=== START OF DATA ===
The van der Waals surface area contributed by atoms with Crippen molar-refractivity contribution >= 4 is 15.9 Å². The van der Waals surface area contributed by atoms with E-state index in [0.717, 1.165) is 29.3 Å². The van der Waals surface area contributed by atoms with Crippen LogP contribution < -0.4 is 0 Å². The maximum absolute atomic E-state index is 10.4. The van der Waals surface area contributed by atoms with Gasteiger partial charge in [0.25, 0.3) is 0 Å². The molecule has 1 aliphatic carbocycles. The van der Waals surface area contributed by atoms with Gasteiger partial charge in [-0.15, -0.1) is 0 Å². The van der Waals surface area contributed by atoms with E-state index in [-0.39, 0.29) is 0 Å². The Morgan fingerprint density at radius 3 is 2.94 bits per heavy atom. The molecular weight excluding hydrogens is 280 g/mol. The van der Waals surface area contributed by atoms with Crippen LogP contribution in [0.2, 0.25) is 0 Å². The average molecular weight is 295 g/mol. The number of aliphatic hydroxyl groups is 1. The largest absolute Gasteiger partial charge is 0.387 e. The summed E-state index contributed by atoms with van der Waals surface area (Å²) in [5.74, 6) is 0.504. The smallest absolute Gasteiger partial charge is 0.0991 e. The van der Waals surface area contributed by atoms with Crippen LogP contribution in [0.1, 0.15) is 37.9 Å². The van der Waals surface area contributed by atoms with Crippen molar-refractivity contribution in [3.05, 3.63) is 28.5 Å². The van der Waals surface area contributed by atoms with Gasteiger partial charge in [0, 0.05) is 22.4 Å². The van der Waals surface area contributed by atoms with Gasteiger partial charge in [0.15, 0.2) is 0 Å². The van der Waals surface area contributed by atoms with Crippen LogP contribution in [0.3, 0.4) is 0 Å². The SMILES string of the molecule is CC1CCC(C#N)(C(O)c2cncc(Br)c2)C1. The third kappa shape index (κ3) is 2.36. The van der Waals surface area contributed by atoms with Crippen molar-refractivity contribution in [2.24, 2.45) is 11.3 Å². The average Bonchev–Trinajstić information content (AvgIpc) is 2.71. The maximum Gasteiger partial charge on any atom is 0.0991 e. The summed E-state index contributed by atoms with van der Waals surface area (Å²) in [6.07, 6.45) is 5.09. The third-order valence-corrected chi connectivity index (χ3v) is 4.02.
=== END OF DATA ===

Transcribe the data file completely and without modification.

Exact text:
The van der Waals surface area contributed by atoms with Crippen molar-refractivity contribution >= 4 is 15.9 Å². The van der Waals surface area contributed by atoms with E-state index in [0.717, 1.165) is 29.3 Å². The van der Waals surface area contributed by atoms with Crippen LogP contribution < -0.4 is 0 Å². The maximum absolute atomic E-state index is 10.4. The van der Waals surface area contributed by atoms with Gasteiger partial charge in [0.25, 0.3) is 0 Å². The molecule has 1 aliphatic carbocycles. The van der Waals surface area contributed by atoms with Gasteiger partial charge in [-0.15, -0.1) is 0 Å². The van der Waals surface area contributed by atoms with E-state index in [-0.39, 0.29) is 0 Å². The Morgan fingerprint density at radius 3 is 2.94 bits per heavy atom. The molecular weight excluding hydrogens is 280 g/mol. The van der Waals surface area contributed by atoms with Crippen LogP contribution in [0.2, 0.25) is 0 Å². The average molecular weight is 295 g/mol. The number of aliphatic hydroxyl groups is 1. The largest absolute Gasteiger partial charge is 0.387 e. The summed E-state index contributed by atoms with van der Waals surface area (Å²) in [5.74, 6) is 0.504. The smallest absolute Gasteiger partial charge is 0.0991 e. The van der Waals surface area contributed by atoms with Crippen LogP contribution in [0.1, 0.15) is 37.9 Å². The van der Waals surface area contributed by atoms with Crippen molar-refractivity contribution in [3.05, 3.63) is 28.5 Å². The van der Waals surface area contributed by atoms with Gasteiger partial charge in [0, 0.05) is 22.4 Å². The van der Waals surface area contributed by atoms with Gasteiger partial charge in [0.15, 0.2) is 0 Å². The van der Waals surface area contributed by atoms with Crippen LogP contribution in [0.3, 0.4) is 0 Å². The SMILES string of the molecule is CC1CCC(C#N)(C(O)c2cncc(Br)c2)C1. The third kappa shape index (κ3) is 2.36. The van der Waals surface area contributed by atoms with Crippen molar-refractivity contribution in [2.24, 2.45) is 11.3 Å². The average Bonchev–Trinajstić information content (AvgIpc) is 2.71. The maximum Gasteiger partial charge on any atom is 0.0991 e. The summed E-state index contributed by atoms with van der Waals surface area (Å²) in [6.07, 6.45) is 5.09. The third-order valence-corrected chi connectivity index (χ3v) is 4.02.